Spores of decay-causing fungi are an ever-present threat to stone and pome fruit. Understanding exactly how the rot sets in can help growers prevent losses. By Anna Mouton.
A post-harvest disease is any disease where the symptoms appear after harvest. The terms disease and decay are often used interchangeably because decay is such a common symptom of post-harvest disease. Decay can take many forms, depending on the microbes responsible, but the end result is the same – fruit becomes unmarketable, and the producer loses money.
Facts about fungi
Most post-harvest diseases are caused by fungi. Fungi are complex organisms that occupy their own kingdom alongside plants and animals. Like animals, fungi do not photosynthesise, but obtain nutrients from breaking down organic matter. The fungi that cause post-harvest diseases in fruit will grow on decaying organic matter in the orchard. They also take advantage of the rich nutrients offered by flowers and fruit.
Fungi produce single-celled spores that can be spread by wind or water, and that can survive adverse environmental conditions. Spores may land on flowers or fruit at any time from flowering to harvest and beyond. If circumstances are not favourable for fungal growth, the spores may remain inactive. Alternatively, the spores may germinate, and the fungus establish, but so stealthily as to be undetectable.
The sneaky habits of fungi complicate the control of post-harvest diseases because fruit may appear flawless at harvest, even though they already carry the seeds of decay.
Spore to spore
Infections with post-harvest diseases primarily take place in the orchard. Fruits protect themselves against fungal invasion by outer defences such as their waxy cuticle and impermeable peel, and by inner defences such as antimicrobial substances and enzymes in their flesh. These mechanisms tend to decline as fruit maturity increases, especially after harvest. High sugar levels in ripe fruit encourage more aggressive fungal attack.
The transition from latent spore to active decay often starts with a wound, as wounds offer easy access to fruit tissues. In addition, wounds are usually associated with the dead or dying cells that many fungi require to gain a foothold. Once entrenched, some fungi produce enzymes that kill more fruit cells, whereas others can feed on living cells. Wounds need not be large – fungi can take advantage of microcracks that are invisible to us.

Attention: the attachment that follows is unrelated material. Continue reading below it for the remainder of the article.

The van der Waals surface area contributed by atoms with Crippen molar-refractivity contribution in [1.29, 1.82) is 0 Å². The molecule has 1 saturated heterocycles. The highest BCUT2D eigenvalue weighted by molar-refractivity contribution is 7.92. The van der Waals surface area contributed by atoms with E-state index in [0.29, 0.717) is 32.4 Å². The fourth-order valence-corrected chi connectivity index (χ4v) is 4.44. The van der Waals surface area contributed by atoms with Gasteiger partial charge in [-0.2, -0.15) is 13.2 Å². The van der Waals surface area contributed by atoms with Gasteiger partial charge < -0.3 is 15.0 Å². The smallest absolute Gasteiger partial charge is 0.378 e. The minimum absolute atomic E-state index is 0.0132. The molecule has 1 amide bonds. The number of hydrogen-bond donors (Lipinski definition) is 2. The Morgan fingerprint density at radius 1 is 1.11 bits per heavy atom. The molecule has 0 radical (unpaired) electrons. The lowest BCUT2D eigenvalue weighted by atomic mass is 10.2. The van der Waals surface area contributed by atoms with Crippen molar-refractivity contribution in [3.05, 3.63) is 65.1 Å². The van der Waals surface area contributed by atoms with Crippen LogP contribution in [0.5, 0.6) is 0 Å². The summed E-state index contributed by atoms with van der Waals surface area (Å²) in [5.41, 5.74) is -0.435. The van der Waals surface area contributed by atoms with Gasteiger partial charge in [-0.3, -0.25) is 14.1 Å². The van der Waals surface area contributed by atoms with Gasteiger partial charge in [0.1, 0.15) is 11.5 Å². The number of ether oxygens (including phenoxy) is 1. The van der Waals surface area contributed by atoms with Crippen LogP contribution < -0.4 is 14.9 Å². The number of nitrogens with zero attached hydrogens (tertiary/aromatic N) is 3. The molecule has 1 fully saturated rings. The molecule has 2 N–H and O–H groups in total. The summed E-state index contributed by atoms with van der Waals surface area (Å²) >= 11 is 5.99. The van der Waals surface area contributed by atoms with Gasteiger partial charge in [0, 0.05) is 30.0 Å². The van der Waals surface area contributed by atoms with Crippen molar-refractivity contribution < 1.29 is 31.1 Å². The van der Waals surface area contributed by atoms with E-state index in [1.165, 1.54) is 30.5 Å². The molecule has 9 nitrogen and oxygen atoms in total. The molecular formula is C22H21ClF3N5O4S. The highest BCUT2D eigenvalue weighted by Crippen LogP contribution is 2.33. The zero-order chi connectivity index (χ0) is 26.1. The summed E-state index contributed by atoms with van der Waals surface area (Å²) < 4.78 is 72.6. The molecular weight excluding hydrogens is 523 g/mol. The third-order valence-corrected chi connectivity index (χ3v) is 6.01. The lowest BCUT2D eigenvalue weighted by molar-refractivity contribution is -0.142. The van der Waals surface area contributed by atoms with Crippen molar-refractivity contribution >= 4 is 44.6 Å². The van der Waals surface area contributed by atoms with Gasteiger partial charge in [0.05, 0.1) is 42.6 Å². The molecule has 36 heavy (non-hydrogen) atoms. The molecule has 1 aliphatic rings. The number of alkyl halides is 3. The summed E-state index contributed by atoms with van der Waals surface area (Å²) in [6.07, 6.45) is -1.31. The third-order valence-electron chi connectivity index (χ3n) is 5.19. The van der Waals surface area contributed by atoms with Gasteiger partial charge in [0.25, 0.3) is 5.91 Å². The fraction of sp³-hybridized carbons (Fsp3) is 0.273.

Fungi can also enter through lenticels and stomata. Some fungi are carried into the calyx by water or even by mites. Once fungi are actively growing in its tissues, the game is over for a fruit – although we should remember that decay is a natural process that facilitates the release of seeds from fruit.
For the fungus to complete its life cycle, it has to produce spores. Spore formation is often responsible for the colourful mouldy appearance of spoiled fruit. Sporulation can be triggered by environmental conditions such as warmer temperatures – this is why a break in the cold chain can spell disaster.
Mouldy fruit are a concentrated source of spores that infect other fruit during handling, storage, and transport. Mouldy fruit or mummified fruit that remain on the tree will likewise spread spores in the orchard.
Factors that promote post-harvest diseases
Post-harvest diseases result from an interaction between the disease-causing agent, the fruit, and the environment. As mentioned above, the agents are usually fungi, but may sometimes be bacteria or other microbes.